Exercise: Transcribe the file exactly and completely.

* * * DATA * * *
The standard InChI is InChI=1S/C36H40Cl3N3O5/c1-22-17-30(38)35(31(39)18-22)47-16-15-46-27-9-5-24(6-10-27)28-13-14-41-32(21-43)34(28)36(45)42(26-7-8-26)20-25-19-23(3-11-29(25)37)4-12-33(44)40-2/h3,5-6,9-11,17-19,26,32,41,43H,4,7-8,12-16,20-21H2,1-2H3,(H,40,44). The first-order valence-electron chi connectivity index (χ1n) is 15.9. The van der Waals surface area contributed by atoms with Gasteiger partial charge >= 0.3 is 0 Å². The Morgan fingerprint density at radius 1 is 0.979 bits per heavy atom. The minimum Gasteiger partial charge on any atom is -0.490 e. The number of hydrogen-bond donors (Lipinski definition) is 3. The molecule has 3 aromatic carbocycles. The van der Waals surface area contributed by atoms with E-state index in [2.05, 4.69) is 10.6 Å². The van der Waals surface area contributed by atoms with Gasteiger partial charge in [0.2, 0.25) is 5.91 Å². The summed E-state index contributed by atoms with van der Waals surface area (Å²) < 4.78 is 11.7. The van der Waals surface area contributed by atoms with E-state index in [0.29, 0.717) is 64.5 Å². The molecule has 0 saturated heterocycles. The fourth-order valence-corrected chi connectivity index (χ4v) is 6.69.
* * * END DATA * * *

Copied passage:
The standard InChI is InChI=1S/C36H40Cl3N3O5/c1-22-17-30(38)35(31(39)18-22)47-16-15-46-27-9-5-24(6-10-27)28-13-14-41-32(21-43)34(28)36(45)42(26-7-8-26)20-25-19-23(3-11-29(25)37)4-12-33(44)40-2/h3,5-6,9-11,17-19,26,32,41,43H,4,7-8,12-16,20-21H2,1-2H3,(H,40,44). The first-order valence-electron chi connectivity index (χ1n) is 15.9. The van der Waals surface area contributed by atoms with Gasteiger partial charge >= 0.3 is 0 Å². The Morgan fingerprint density at radius 1 is 0.979 bits per heavy atom. The minimum Gasteiger partial charge on any atom is -0.490 e. The number of hydrogen-bond donors (Lipinski definition) is 3. The molecule has 3 aromatic carbocycles. The van der Waals surface area contributed by atoms with E-state index in [2.05, 4.69) is 10.6 Å². The van der Waals surface area contributed by atoms with Gasteiger partial charge in [0.2, 0.25) is 5.91 Å². The summed E-state index contributed by atoms with van der Waals surface area (Å²) < 4.78 is 11.7. The van der Waals surface area contributed by atoms with E-state index in [0.29, 0.717) is 64.5 Å². The molecule has 0 saturated heterocycles. The fourth-order valence-corrected chi connectivity index (χ4v) is 6.69.